Main objectives and research goals:
This programme will test the hypothesis that failures in a series of homeostatic synaptic and molecular processes may result in the emergence of destabilised spontaneous neural activity. Specific aims are:
1. To investigate the synaptic and molecular origins of destabilised spontaneous activity levels and identify novel targets for intervention. Carrying out a series of experiments using mouse models of AD.
2. To determine the molecular, synaptic and neural-circuit events which underpin destabilised spontaneous activity, and the relationship of these events to synaptic vulnerability. Using recently developed approaches to track cellular and synaptic activity during the emergence of destabilised activity.
3. To test whether environmental, pharmacological and bioelectronic interventions thought to positively modulate homeostatic plasticity can slow the emergence of destabilised activity, with positive behavioural consequences. Testing the impact of blocking soluble TNF-α and other interventions in vivo.
4. To complement the findings of preclinical rodent work with experiments using human tissue and, in collaboration with others, human patients. Initially probing the impact of inhibiting soluble TNF-α as a proof-of-concept, followed by any novel targets identified as part of the programme.
3. Team members
Dr Carola Radulescu (Postdoctoral Researcher)
Dr Nazanin Doostdar (Postdoctoral Researcher)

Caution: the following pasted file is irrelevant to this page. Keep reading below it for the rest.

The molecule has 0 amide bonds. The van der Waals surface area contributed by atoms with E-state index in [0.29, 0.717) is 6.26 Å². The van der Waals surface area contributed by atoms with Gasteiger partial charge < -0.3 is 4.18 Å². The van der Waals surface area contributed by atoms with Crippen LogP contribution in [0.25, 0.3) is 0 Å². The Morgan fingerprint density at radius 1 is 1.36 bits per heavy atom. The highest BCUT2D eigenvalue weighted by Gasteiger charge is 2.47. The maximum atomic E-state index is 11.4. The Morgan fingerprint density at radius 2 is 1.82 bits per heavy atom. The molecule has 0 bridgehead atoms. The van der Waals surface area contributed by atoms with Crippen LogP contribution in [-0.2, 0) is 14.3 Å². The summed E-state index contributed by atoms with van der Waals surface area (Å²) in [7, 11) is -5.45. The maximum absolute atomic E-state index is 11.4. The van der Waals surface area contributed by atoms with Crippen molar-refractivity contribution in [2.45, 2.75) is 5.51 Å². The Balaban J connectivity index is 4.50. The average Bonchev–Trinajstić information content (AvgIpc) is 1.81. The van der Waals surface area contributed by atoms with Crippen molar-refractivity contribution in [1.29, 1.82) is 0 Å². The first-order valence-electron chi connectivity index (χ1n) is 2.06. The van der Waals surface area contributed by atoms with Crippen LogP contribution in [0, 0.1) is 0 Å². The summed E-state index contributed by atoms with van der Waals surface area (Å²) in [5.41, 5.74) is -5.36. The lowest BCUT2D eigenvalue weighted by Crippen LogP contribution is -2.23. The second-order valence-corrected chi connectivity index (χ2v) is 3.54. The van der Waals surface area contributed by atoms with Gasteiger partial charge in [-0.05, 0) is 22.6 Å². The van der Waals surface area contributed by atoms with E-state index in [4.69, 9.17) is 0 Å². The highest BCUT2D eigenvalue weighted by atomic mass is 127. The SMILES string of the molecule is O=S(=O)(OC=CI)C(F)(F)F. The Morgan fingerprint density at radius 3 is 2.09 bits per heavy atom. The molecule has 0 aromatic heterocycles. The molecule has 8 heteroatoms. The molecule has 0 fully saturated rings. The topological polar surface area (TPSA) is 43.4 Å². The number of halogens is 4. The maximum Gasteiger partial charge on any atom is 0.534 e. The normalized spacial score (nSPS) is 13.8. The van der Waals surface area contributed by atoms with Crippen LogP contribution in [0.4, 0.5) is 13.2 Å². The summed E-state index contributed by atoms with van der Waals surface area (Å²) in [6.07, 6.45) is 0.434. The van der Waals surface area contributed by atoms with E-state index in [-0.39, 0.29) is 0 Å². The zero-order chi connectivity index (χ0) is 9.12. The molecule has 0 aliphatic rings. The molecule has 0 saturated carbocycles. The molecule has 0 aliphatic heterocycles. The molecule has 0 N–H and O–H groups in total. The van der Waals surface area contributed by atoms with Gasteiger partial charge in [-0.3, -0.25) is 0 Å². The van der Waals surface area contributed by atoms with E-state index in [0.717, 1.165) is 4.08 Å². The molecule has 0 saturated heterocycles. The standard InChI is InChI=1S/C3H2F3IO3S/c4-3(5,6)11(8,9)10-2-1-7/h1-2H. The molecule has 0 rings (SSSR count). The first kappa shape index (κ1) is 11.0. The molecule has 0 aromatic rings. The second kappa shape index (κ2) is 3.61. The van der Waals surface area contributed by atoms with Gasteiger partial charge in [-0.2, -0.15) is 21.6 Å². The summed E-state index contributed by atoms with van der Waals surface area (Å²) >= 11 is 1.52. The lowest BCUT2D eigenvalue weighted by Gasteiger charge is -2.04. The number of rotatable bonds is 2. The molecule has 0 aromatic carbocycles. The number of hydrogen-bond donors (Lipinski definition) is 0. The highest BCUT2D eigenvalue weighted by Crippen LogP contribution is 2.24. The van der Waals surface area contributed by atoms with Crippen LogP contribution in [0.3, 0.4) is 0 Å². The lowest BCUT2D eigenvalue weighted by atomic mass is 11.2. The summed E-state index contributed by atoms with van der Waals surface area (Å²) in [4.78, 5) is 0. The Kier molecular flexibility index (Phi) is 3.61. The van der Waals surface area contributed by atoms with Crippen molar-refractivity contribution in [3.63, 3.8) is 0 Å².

Leire Melgosa (PhD Student)
Joe Sheppard (PhD Student)
Xingjian Wang (PhD Student)
Within UK DRI:
- Prof Paul Matthews, UK DRI at Imperial
- Dr Nir Grossman, UK DRI at Imperial
- Prof William Wisden, UK DRI at Imperial
- Dr Marco Brancaccio, UK DRI at Imperial
Beyond UK DRI:
- Prof Tara Keck, UCL
Homeostatic plasticity, synaptic scaling, neuronal-glial interactions, circuit neuroscience
Calcium imaging, Voltage imaging, Electrophysiology, Automated touch screen behaviour, Bioelectronic deep brain stimulation, Optogenetics, RNA-seq
7. Key publications
Radulescu, C.I. and Barnes, S.J., 2021. Learning and memory: Scaling new areas. Current Biology, 31(11), pp.R721-R723.
Davis, N., Mota, B.C., Stead, L., Palmer, E.O.C., Lombardero, L., Rodríguez-Puertas, R., de Paola, V., Barnes, S.J., and Sastre, M. (2021). Pharmacological ablation of astrocytes reduces Aβ degradation and synaptic connectivity in an ex vivo model of Alzheimer’s disease. J. Neuroinflammation 18, 73.
Doostdar, N., Airey, J., Radulescu, C.I., Melgosa-Ecenarro, L., Zabouri, N., Pavlidi, P., Kopanitsa, M., Saito, T., Saido, T., and Barnes, S.J.* (2021). Multi-scale network imaging in a mouse model of amyloidosis. Cell Calcium 102365.
Radulescu, C.I., Cerar, V., Haslehurst, P., Kopanitsa, M., and Barnes, S.J.* (2021). The aging mouse brain: cognition, connectivity and calcium. Cell Calcium 102358.
Knöpfel, T., Sweeney, Y., Radulescu, C.I., Zabouri, N., Doostdar, N., Clopath, C. and Barnes, S.J., 2019. Audio-visual experience strengthens multisensory assemblies in adult mouse visual cortex. Nature Communications, 10(1), pp.1-15.
Real R, Peter M, Trabalza A, Khan S, Smith M.A, Dopp J, Barnes, SJ, Momoh A, Strano A, Volpi E, Knott G, Livesey F and De Paola, V. In vivo modelling of human neuron dynamics and Down syndrome. Science 2018; 362 (6416): eaau1810
Sweeney, Y, Barnes, SJ and Clopath C. Diverse homeostatic responses to visual deprivation by uncovering recurrent subnetworks. BioRxiv 2018; Preprint doi: https://doi.org/10.1101/312926
Sammons RP, Clopath C, Barnes SJ. Size-dependent axonal bouton dynamics following visual deprivation in vivo. Cell reports. 2018 Jan 16;22(3):576-84.
Barnes SJ, Franzoni E, Jacobsen RI, Erdelyi F, Szabo G, Clopath C, Keller GB, Keck T. Deprivation-induced homeostatic spine scaling in vivo is localized to dendritic branches that have undergone recent spine loss. Neuron. 2017 Nov 15;96(4):871-82.